French oysters; a quick guide to choosing, shucking and eating
Oysters can be scary. Their appearance for a start; like a fossil on the outside and something prehistoric on the inside. That’s supposing you can get into them without slicing your finger off in the process. You have to loosen them from the shell and tip the lot into your mouth, without showering yourself, and then eat something that’s still alive. And then there’s the risk or food poisoning isn’t there? And shouldn’t you eat them at certain times of the year?
So why do we bother? The French poet Leon-Paul Fargue said eating one was ‘like kissing the sea on the lips’ and I agree. It was in Hyde Park at a small food fair that I had my first opportunity to try one. Freshly shucked oysters lay on crushed ice, on sale for 50p each. I bought one, dressed it with a little lemon juice and then turned my back on the stall holder so he wouldn’t guess that I didn’t know what to do next and that I was slightly terrified. Edging away in readiness for a quick getaway if I had the urge to spit it out, I took the plunge. Some taste memories stay with you for decades and this was one of them. The salty, sour liquid cooled and enlivened my tongue at the same time. The silky meatiness of the mollusc as it slid down my throat was pure pleasure. I’d started a love affair for life, although in the speed-dating world of oyster-eating you sometimes get to kiss a few frogs when searching for your prince.
Strangely, I’ve eaten more oysters here in Dubai than at any other time in my life; flown in, wrested from their beds, they feature in the more luxurious buffets and many menus. The French claim to have the best oysters in the world. They’ve had a passion for them since Roman times; so passionate in fact that over-harvesting decimated stocks of their native breeds and most varieties produced there now were sourced originally from Japan. But where better to expand my rather sketchy knowledge of oysters than Rostang,* which bears the name of a famous two-Michelin-starred, French chef, under the guidance of the heavily accented Breton called Cyril.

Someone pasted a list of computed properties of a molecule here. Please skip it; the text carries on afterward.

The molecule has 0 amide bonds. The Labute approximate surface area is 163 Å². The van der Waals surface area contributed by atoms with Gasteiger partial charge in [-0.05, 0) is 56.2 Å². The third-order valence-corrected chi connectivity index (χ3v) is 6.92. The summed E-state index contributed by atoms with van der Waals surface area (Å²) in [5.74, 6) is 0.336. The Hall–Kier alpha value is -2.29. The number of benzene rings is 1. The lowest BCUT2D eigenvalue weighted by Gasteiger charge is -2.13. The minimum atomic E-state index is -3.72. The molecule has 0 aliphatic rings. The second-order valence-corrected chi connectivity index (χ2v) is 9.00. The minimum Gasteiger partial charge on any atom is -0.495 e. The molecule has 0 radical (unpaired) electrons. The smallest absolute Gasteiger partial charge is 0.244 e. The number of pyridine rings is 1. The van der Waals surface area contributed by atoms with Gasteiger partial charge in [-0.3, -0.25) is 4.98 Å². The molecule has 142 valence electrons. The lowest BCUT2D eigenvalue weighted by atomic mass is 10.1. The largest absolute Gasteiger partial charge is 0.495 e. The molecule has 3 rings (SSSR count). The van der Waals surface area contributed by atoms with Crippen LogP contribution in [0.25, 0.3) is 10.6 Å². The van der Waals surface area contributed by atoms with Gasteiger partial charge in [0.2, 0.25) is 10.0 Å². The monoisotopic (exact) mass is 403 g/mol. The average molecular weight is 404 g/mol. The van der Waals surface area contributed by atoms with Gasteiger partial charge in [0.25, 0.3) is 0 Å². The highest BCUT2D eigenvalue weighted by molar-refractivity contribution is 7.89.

Stepping across the threshold of Rostang is like leaving Dubai for Paris; a shine of dark wood, glow of art deco lamps, dusky chalk boards and the glimmer of patinaed mirrors. We sat at the bar while Chef Cyril guided us through the four varieties of French oysters that are flown in twice a week from Cancale in Brittany. * Please note that since Rostang is now called La Brasserie and no longer serves oysters.
The French coast has always been a prime spot for oyster beds and the French cottoned on first to cultivating oysters in large numbers. Once home to the European (or native) oyster (Ostrea edulis), over-harvesting and then devastating oyster diseases reduced its numbers meaning that the French looked elsewhere for faster-growing and hardier varieties. These were initially from Portugal but then Pacific (or Rock) oysters (Crassostrea gigas) from Japan thrived and now dominate the market.